DWD publishes workforce profiles for Wisconsin counties

For the Tomahawk Leader

WISCONSIN – The Wisconsin Department of Workforce Development (DWD), on Friday, June 30, published updated workforce profiles for Wisconsin’s 72 counties.

A release from DWD said each profile provides county-level information, analysis and data to help employers, job seekers, economic developers and other workforce partners make decisions related to the labor market economy.

Every two years, DWD’s Office of Economic Advisors compiles and distills local data on all 72 counties into individual county workforce profiles.

DWD said the 2023 profiles “cover Wisconsin’s historic bounce-back from the COVID-19 pandemic” and feature:

  • Updated U.S. Census data and changing demographics, including figures for major municipalities
  • Employment by 11 industry sectors, with payroll totals and percentages
  • Occupational patterns within industries
  • Unemployment and labor force participation rates
  • Barriers to employment
  • Average wages

“Wisconsin’s labor market economy has been on a record-breaking roll, and yet employers are feeling anxious about their ability to fill jobs due to a labor quantity challenge that’s been driven by demographic trends decades in the making,” said DWD Secretary-designee Amy Pechacek.  “What sets Wisconsin apart from other states facing this challenge are our innovative approaches, including Governor Evers’ $158 million Workforce Solutions Initiative, to invest in our homegrown talent and connect career seekers with good-paying opportunities. To this end, the county workforce profiles provide an important resource for employers, community leaders, education providers, and other workforce partners in making decisions to stay competitive with local and regional talent attraction, retention and training efforts.”

Pechacek said the county workforce profiles “profiles reflect the expertise that our regional economists can offer employers, community leaders, education providers, and many other workforce partners to meet current and future workforce needs.”

“We stand ready to support and advance local and regional efforts to grow the economy and support the workforce today and in years to come,” Pechacek stated.

Lincoln County data

According to DWD, Lincoln County is the 28th least-populous county in Wisconsin with 28,431 residents. It’s also the 16th slowest-growing county in Wisconsin.

“From 2020 to 2022, the county gained 16 residents, proportionally increasing its population at a rate of 0.1%,” DWD stated. “This population change was unlike the declining trend exhibited over the course of the 2010s, where the county’s population declined by 328 residents, decreasing at a rate of 1.1%.”

DWD said the 10 most populous municipalities in Lincoln County accounted for 87.7% of the county’s overall population, and the City of Merrill was the largest contributor with a 32.8% share. From 2020 to 2022, these municipalities together added 51 residents.

Photos courtesy of DWD.

From 2020 to 2021, employment Lincoln County increased by 68 jobs (0.7%) across all industries.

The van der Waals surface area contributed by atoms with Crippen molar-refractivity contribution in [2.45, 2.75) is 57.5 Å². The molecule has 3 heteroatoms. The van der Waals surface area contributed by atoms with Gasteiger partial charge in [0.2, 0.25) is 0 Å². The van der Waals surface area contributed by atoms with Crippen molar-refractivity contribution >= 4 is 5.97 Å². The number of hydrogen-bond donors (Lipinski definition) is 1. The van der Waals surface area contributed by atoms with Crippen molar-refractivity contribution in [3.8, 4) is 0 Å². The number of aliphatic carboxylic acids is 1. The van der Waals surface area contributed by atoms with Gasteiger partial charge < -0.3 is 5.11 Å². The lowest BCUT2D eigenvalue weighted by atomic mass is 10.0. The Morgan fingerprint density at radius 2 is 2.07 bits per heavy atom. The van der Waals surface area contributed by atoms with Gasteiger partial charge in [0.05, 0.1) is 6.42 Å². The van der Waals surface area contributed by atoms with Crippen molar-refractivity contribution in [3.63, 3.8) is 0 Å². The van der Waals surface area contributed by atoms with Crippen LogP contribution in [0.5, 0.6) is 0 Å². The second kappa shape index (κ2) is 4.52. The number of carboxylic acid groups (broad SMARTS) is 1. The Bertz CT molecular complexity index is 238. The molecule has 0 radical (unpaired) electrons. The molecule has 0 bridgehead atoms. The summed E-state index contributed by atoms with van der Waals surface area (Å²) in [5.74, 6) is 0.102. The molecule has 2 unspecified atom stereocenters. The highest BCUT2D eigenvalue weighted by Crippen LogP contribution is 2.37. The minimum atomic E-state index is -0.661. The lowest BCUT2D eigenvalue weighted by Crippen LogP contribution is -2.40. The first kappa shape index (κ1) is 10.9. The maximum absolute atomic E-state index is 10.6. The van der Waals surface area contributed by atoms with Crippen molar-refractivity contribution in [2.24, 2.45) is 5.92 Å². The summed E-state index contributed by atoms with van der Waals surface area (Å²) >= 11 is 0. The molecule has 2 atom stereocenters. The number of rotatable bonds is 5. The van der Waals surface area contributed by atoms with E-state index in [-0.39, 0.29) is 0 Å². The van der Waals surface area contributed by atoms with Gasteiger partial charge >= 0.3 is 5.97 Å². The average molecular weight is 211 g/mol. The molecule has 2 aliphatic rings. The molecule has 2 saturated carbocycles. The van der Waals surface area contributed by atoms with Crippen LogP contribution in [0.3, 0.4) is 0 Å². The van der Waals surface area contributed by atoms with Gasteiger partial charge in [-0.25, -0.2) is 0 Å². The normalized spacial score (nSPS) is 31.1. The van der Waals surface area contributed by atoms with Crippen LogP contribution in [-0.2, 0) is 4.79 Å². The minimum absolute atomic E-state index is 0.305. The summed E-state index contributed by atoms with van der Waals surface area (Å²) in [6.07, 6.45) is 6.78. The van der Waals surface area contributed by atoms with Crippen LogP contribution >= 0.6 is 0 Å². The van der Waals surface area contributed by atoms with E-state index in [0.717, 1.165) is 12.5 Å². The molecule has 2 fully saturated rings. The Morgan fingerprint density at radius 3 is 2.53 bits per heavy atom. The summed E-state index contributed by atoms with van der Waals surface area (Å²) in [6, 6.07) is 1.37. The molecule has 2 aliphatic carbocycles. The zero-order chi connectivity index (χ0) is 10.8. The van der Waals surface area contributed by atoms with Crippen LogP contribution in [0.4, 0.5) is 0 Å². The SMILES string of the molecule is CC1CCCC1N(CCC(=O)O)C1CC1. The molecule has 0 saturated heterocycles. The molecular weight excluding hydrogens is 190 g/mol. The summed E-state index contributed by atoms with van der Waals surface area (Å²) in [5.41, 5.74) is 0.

“This fell short of the state’s job growth of 2.5%, marking the county’s initial employment recovery from COVID-19 as comparatively sluggish,” DWD stated. “As of 2021, the county was down 6.9% to its 2019 employment level, while the state was down 3.1%.”

According to DWD, in comparison to the Great Recession, job loss and recovery was more prominent post-COVID-19.

“The unemployment rate takes the number of residents that did not have a job yet were actively seeking work and presents them as a share of the total labor force,” DWD stated. “In April 2020, Lincoln County’s unemployment rate climbed 8.5 percentage points, resulting in a peak rate of 13.5%, nearly matching the highest rates experienced in the aftermath of the 2008 financial crisis. Eight months after this initial spike, the unemployment rate fell to 4.5%.”

DWD noted that while the initial recovery was quick, it has decelerated considerably.

“The unemployment rate improved to 3.5% in Aug. 2022, the latest month for which county-level data are available,” DWD said.

Employers found attracting and retaining employees challenging even before COVID-19, according to DWD.

“Trends in labor force participation indicate that this challenge is likely to persist into the future,” DWD stated. “The labor force participation rate (LFPR) looks at the relative labor resources available and is expressed as the percentage of the civilian noninstitutional population 16 years and older that is working or actively looking for work. This rate faces downward pressure any time there is an aging population.”

DWD said Lincoln County’s LFPR has been trending steadily downward since 2000, when the oldest baby boomers were in the late stages of their prime working years. The local LFPR was 71.6% in 2000 and has diminished to 61.9% in 2021.

DWD identified transportation, housing, childcare and broadband internet access as “barriers to employment, which prevent people from entering or fully participating in the labor market.”

“As Wisconsin’s population continues to age and baby boomers exit the workforce, the long-term challenge of workforce quantity worsens,” DWD stated. “This increases the importance of labor market engagement.”

Full county profiles available online

To learn more, visit the DWD WisConomy page (www.tinyurl.com/ycyhmc9j), select a county from the dropdown list and click on “Go.”

Find a regional labor market economist from the online directory at www.tinyurl.com/2487mhfr.

Scroll to Top